UK Conservative lawmaker Dan Poulter defects to opposition Labour

(Reuters) -British member of parliament Dan Poulter has defected from the ruling Conservative Party to the opposition Labour Party, in a blow to Prime Minister Rishi Sunak ahead of a set of local elections that could put further pressure on his leadership.

Sunak's Conservatives are trailing Labour by around 20 points in opinion polls ahead of a national election expected this year, and the timing of the defection appeared designed to damage the government further ahead of Thursday's local votes.

Poulter said the government's record on the state-run National Health Service (NHS) - one of Sunak's five priorities for the country - meant he could no longer represent the Conservatives.

"It is abundantly clear to me that the Labour party alone has the will and the trust to restore and reform the NHS. That's why we need a Labour government," Poulter said in an article in the Observer newspaper, adding he would stand down at the coming election.

Labour leader Keir Starmer said it was "fantastic" to welcome Poulter to the party.

"Across the country more and more people are switching to Labour because they know only this changed Labour Party can deliver the change Britain needs," he said in a statement.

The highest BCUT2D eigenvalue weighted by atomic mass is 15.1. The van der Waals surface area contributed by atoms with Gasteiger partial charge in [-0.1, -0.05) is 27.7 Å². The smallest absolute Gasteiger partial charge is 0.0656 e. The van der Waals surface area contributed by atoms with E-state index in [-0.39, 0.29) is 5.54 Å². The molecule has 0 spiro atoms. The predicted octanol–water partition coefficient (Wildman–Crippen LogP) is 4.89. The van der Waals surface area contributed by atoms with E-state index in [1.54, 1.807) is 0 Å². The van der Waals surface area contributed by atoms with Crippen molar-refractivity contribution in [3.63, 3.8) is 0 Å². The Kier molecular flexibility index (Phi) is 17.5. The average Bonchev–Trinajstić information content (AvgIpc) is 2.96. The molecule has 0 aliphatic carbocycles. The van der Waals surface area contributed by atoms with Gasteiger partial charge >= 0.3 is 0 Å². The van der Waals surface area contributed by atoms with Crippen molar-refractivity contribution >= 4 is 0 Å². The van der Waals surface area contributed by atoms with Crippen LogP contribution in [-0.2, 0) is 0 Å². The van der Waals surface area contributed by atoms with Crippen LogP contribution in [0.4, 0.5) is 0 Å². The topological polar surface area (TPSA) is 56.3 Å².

Poulter is the second Conservative lawmaker to defect to Labour since the last election, after Christian Wakeford switched in 2022 over former Prime Minister Boris Johnson's conduct around rule-breaking parties during COVID-19 lockdowns.

Sunak has faced a tough time trying to recover Conservative fortunes after the premierships of Johnson and Liz Truss tanked the party's poll ratings, and has blamed strike action by doctors and other health workers for throwing his pledge to cut hospital waiting lists off track.

But Poulter said the government had put ideology ahead of pragmatism in dealing with the industrial disputes, leaving patients to bear the brunt.

A spokesperson for the Conservatives said Poulter's defection would be "disappointing news" for his constituents, adding the government had increased funding for the NHS.

"What Dan says is wrong as Sir Keir Starmer has no plan for our NHS," the spokesperson said.

(Reporting by Alistair Smout and Rishabh Jaiswal; Editing by Timothy Heritage and David Holmes)